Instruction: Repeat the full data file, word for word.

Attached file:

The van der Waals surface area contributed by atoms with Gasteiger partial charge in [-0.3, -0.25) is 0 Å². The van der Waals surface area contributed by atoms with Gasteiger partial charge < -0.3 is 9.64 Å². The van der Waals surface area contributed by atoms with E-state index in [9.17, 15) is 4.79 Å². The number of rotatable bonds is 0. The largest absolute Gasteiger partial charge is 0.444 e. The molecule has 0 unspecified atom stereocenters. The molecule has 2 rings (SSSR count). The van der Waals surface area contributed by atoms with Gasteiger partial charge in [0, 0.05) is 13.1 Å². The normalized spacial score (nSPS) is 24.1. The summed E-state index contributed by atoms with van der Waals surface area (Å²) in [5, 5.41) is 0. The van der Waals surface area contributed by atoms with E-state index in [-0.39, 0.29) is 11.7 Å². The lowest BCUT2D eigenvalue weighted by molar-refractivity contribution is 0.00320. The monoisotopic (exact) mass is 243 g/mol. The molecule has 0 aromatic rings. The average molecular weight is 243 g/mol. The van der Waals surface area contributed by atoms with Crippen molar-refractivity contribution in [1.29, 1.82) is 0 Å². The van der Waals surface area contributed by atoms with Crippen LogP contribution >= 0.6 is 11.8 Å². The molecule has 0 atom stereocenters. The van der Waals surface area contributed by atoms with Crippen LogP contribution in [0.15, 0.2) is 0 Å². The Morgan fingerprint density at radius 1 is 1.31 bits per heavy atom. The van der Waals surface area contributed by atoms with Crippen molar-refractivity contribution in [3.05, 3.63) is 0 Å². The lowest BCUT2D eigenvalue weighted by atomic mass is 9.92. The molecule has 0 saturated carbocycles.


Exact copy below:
The van der Waals surface area contributed by atoms with Gasteiger partial charge in [-0.3, -0.25) is 0 Å². The van der Waals surface area contributed by atoms with Gasteiger partial charge < -0.3 is 9.64 Å². The van der Waals surface area contributed by atoms with E-state index in [9.17, 15) is 4.79 Å². The number of rotatable bonds is 0. The largest absolute Gasteiger partial charge is 0.444 e. The molecule has 0 unspecified atom stereocenters. The molecule has 2 rings (SSSR count). The van der Waals surface area contributed by atoms with Gasteiger partial charge in [0, 0.05) is 13.1 Å². The normalized spacial score (nSPS) is 24.1. The summed E-state index contributed by atoms with van der Waals surface area (Å²) in [5, 5.41) is 0. The van der Waals surface area contributed by atoms with E-state index in [-0.39, 0.29) is 11.7 Å². The lowest BCUT2D eigenvalue weighted by molar-refractivity contribution is 0.00320. The monoisotopic (exact) mass is 243 g/mol. The molecule has 0 aromatic rings. The average molecular weight is 243 g/mol. The van der Waals surface area contributed by atoms with Crippen molar-refractivity contribution in [1.29, 1.82) is 0 Å². The van der Waals surface area contributed by atoms with Crippen LogP contribution >= 0.6 is 11.8 Å². The molecule has 0 atom stereocenters. The van der Waals surface area contributed by atoms with Crippen LogP contribution in [0.15, 0.2) is 0 Å². The Morgan fingerprint density at radius 1 is 1.31 bits per heavy atom. The van der Waals surface area contributed by atoms with Crippen molar-refractivity contribution in [3.05, 3.63) is 0 Å². The lowest BCUT2D eigenvalue weighted by atomic mass is 9.92. The molecule has 0 saturated carbocycles.